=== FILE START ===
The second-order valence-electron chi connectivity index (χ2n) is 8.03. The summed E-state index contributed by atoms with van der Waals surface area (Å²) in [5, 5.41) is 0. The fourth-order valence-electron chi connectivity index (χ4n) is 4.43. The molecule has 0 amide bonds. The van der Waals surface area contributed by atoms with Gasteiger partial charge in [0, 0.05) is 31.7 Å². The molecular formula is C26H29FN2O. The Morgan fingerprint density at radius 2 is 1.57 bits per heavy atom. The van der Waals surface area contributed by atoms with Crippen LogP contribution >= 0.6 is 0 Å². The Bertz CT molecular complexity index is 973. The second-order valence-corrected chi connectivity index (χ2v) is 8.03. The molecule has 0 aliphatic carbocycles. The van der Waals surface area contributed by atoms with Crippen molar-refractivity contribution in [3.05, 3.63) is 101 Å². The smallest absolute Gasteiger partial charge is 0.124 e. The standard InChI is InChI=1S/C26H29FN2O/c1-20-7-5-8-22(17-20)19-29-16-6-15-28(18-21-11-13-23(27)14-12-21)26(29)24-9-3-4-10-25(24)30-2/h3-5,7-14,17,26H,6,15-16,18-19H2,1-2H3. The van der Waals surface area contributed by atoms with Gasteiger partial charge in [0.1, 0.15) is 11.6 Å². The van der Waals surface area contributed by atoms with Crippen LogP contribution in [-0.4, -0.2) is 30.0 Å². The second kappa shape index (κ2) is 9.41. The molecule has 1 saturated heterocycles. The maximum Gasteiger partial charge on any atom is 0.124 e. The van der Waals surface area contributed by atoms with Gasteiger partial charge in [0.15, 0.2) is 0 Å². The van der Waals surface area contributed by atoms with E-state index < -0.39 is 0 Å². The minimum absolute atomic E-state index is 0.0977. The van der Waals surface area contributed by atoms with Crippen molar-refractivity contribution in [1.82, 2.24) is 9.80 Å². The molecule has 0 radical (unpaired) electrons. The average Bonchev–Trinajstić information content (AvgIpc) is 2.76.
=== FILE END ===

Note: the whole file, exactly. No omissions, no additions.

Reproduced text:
The second-order valence-electron chi connectivity index (χ2n) is 8.03. The summed E-state index contributed by atoms with van der Waals surface area (Å²) in [5, 5.41) is 0. The fourth-order valence-electron chi connectivity index (χ4n) is 4.43. The molecule has 0 amide bonds. The van der Waals surface area contributed by atoms with Gasteiger partial charge in [0, 0.05) is 31.7 Å². The molecular formula is C26H29FN2O. The Morgan fingerprint density at radius 2 is 1.57 bits per heavy atom. The van der Waals surface area contributed by atoms with Crippen LogP contribution >= 0.6 is 0 Å². The Bertz CT molecular complexity index is 973. The second-order valence-corrected chi connectivity index (χ2v) is 8.03. The molecule has 0 aliphatic carbocycles. The van der Waals surface area contributed by atoms with Crippen molar-refractivity contribution in [3.05, 3.63) is 101 Å². The smallest absolute Gasteiger partial charge is 0.124 e. The standard InChI is InChI=1S/C26H29FN2O/c1-20-7-5-8-22(17-20)19-29-16-6-15-28(18-21-11-13-23(27)14-12-21)26(29)24-9-3-4-10-25(24)30-2/h3-5,7-14,17,26H,6,15-16,18-19H2,1-2H3. The van der Waals surface area contributed by atoms with Gasteiger partial charge in [0.1, 0.15) is 11.6 Å². The van der Waals surface area contributed by atoms with Crippen LogP contribution in [-0.4, -0.2) is 30.0 Å². The second kappa shape index (κ2) is 9.41. The molecule has 1 saturated heterocycles. The maximum Gasteiger partial charge on any atom is 0.124 e. The van der Waals surface area contributed by atoms with Gasteiger partial charge in [0.15, 0.2) is 0 Å². The van der Waals surface area contributed by atoms with E-state index < -0.39 is 0 Å². The minimum absolute atomic E-state index is 0.0977. The van der Waals surface area contributed by atoms with Crippen molar-refractivity contribution in [1.82, 2.24) is 9.80 Å². The molecule has 0 radical (unpaired) electrons. The average Bonchev–Trinajstić information content (AvgIpc) is 2.76.